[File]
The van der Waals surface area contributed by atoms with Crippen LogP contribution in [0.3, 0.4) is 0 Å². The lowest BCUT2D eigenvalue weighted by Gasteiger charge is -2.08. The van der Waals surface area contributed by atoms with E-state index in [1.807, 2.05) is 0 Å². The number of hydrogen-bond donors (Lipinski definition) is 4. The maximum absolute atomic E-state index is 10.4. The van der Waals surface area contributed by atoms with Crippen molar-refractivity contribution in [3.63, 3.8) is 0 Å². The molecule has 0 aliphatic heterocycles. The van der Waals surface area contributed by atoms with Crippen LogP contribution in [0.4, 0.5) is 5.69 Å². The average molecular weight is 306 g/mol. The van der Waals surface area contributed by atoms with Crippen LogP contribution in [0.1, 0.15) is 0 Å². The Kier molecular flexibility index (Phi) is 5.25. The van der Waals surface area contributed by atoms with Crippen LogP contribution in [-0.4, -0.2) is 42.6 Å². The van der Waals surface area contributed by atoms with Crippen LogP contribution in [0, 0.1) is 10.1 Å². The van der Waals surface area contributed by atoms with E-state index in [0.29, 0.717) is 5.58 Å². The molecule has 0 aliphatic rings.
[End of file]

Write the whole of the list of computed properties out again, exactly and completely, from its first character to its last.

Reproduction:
The van der Waals surface area contributed by atoms with Crippen LogP contribution in [0.3, 0.4) is 0 Å². The lowest BCUT2D eigenvalue weighted by Gasteiger charge is -2.08. The van der Waals surface area contributed by atoms with E-state index in [1.807, 2.05) is 0 Å². The number of hydrogen-bond donors (Lipinski definition) is 4. The maximum absolute atomic E-state index is 10.4. The van der Waals surface area contributed by atoms with Crippen molar-refractivity contribution in [3.63, 3.8) is 0 Å². The molecule has 0 aliphatic heterocycles. The van der Waals surface area contributed by atoms with Crippen LogP contribution in [0.4, 0.5) is 5.69 Å². The average molecular weight is 306 g/mol. The van der Waals surface area contributed by atoms with Crippen LogP contribution in [0.1, 0.15) is 0 Å². The Kier molecular flexibility index (Phi) is 5.25. The van der Waals surface area contributed by atoms with Crippen LogP contribution in [-0.4, -0.2) is 42.6 Å². The van der Waals surface area contributed by atoms with Crippen LogP contribution in [0, 0.1) is 10.1 Å². The van der Waals surface area contributed by atoms with E-state index in [0.29, 0.717) is 5.58 Å². The molecule has 0 aliphatic rings.